Monday, 6 January 2014

Review: Second Life — R J Crayton

Second Life is the sequel to First Life. The setting of Life First was intriguing, though its plot focused on the struggles, family and romance in relation to one woman – Kelsey. The book was enjoyable overall, but I found the main character irritated me somewhat because the choices she made were often poor. The whole bad situation could have been avoided if Kelsey had simply left the country when she realised that she did not agree with Life First policies. Instead she stayed until she was marked for donation and then attempted to run away. Pretty poor decision making there, don’t you think? Especially given the number of people who were drawn into and effected by that affair. The side characters seemed to be more interesting and less 2D than Kelsey. (You can read my full review of the first book here.) Needless to say I was very excited to find that the second book was focusing on Kelsey’s more logical friend – Susan.

Book Information
Pages: 285
Published: December 2013
Series: Life First, Book 2

Good Reads Summary
After helping friend Kelsey flee the country in Life First, Susan Harper is being held captive by the government in the thrilling sequel, Second Life. As the normally feisty Susan’s hopes of freedom dwindle, a mysterious stranger sneaks into her room and promises to help her.

Susan and mystery man Rob grow close as he tries to orchestrate her escape. When the duo discovers the truth behind Susan’s captivity, they realize she is in grave danger, and they must act quickly. Susan and Rob will need more than passion for each other and their wits to succeed. They will need help from old friends, including Kelsey.

Susan gave Kelsey a chance at a second life, but will she get her own?

My Review

I found Susan more likeable because while her predicament was caused by her own decisions, I think most people would have done the same thing. I feel Susan is a much stronger character and handled events in a more mature manner. Her love interest, Rob, reminded me of Kelsey’s love interest Luke. They both have medical links, have both lost someone important to them and both break the rules of the Federation of Surviving States (FoSS). Both of these characters were likeable, but they didn’t have qualities which made them really memorable to me.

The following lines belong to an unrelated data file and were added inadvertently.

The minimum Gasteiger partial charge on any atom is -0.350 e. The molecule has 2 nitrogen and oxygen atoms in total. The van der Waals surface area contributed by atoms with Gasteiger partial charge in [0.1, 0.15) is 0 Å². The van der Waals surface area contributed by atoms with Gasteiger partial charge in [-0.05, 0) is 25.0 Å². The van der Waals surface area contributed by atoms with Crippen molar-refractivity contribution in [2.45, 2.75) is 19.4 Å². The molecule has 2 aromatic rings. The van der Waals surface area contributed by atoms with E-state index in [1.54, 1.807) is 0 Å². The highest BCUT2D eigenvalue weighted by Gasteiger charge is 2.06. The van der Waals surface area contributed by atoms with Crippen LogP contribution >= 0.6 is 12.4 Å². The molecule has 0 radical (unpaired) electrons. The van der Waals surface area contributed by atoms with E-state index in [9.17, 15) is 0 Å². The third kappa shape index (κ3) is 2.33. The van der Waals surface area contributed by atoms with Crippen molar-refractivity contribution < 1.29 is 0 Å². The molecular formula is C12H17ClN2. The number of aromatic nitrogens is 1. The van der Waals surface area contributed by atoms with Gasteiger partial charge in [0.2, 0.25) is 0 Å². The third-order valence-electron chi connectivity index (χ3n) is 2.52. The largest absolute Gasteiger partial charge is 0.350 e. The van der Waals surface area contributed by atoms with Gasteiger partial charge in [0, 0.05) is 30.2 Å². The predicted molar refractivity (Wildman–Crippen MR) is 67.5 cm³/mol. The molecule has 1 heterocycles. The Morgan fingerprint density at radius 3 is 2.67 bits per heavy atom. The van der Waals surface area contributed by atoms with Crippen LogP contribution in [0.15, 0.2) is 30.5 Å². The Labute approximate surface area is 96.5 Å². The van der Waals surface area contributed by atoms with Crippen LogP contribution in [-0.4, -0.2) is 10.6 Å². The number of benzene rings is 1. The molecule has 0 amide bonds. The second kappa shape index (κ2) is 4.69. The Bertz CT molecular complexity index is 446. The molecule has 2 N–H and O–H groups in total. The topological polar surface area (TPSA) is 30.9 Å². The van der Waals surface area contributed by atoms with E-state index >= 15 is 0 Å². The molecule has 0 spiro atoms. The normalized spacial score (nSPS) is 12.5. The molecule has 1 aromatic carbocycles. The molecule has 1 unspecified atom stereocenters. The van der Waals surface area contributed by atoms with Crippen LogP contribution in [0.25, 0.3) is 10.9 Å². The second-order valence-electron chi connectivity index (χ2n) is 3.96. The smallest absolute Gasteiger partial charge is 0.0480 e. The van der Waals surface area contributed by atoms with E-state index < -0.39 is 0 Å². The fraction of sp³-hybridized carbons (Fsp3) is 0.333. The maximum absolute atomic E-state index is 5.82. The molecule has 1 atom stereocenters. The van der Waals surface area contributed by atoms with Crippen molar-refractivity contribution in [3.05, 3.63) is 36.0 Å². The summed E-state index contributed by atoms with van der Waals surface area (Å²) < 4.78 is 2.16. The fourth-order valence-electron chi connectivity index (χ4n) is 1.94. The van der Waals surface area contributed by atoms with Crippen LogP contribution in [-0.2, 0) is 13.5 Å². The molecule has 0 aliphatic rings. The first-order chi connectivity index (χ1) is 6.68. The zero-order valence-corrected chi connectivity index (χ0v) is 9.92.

A few side characters from the first book make an appearance. Such as Senator Reed, Kelsey’s father, who doesn’t do a whole lot until the end of the book. Dr Grant also makes an appearance and he is increasingly shady. I’m eager to learn about what Dr Grant is really up to, or even the chance to read from his perspective. New minor characters include the Colonel Parker, a character made to instil fear and compliance in Susan and a face to the evil of FoSS/Life First regime.

Second Life has a broader story line than Life First. Occasionally we have glimpses into the world outside the small view of the main characters. I enjoyed these snippets, because it means I was able to see just how the events and actions of these two girls (Kelsey and Susan) impacted the world in which they live. That is the sort of content that appeals to me in a fictional world with such strong views like Life First.

In Life First, the values of the state seemed reasonable, given their history and their use of survival percentages. The state didn’t demand its citizens put themselves against the odds, but in order to help maintain the population it did demand that if you were a donation match that you gave what was needed. The neighbouring country of Peoria rejected such values. So it seemed obvious that if you don’t believe in donation to strangers, then you leave FoSS. Therefore, they didn’t appear that corrupt. In Second Life, however, the state uses many tactics to make things play to their script. They slice pieces of Susan’s interviews together for the propose of propaganda and only attempt to cure her paralysis to show how great they are. Clearly, in this book, the evil and corrupt moral values of FoSS are being exposed.

I really like the multiple perspectives. I find it easier to get to know characters when you see through their eyes. Seeing from multiple characters helps to keep things fresh and it also means the reader can learn a lot more. Crayton gives us Susan’s perspective inside FoSS and Kelsey’s perspective who is in Peoria. It’s great that the girls’ lives, from childhood to the events in this book, are entwined. It also means that this sequel wasn’t devoid of Kelsey and Luke, the main characters from the first novel.

Seeing some of Kelsey’s new life – such as their search for a house outside of the safe Peorian compound – was interesting, but by itself I don’t think it would have made for a terribly interesting book. That’s why I was happy it was interwoven with Susan’s story which took centre stage.

Crayton paints a world which seems also most perfect on the surface, but underneath we learn through Susan and Kelsey that FoSS is far from it. Some minor key players in FoSS, including military personal and doctors, are no angels and they will use any underhand tactics to make things go their way. While the beginning of the book feels a lot like scene setting, lulling the reader into a false sense of security, just over half way through the book the tension really picks up.

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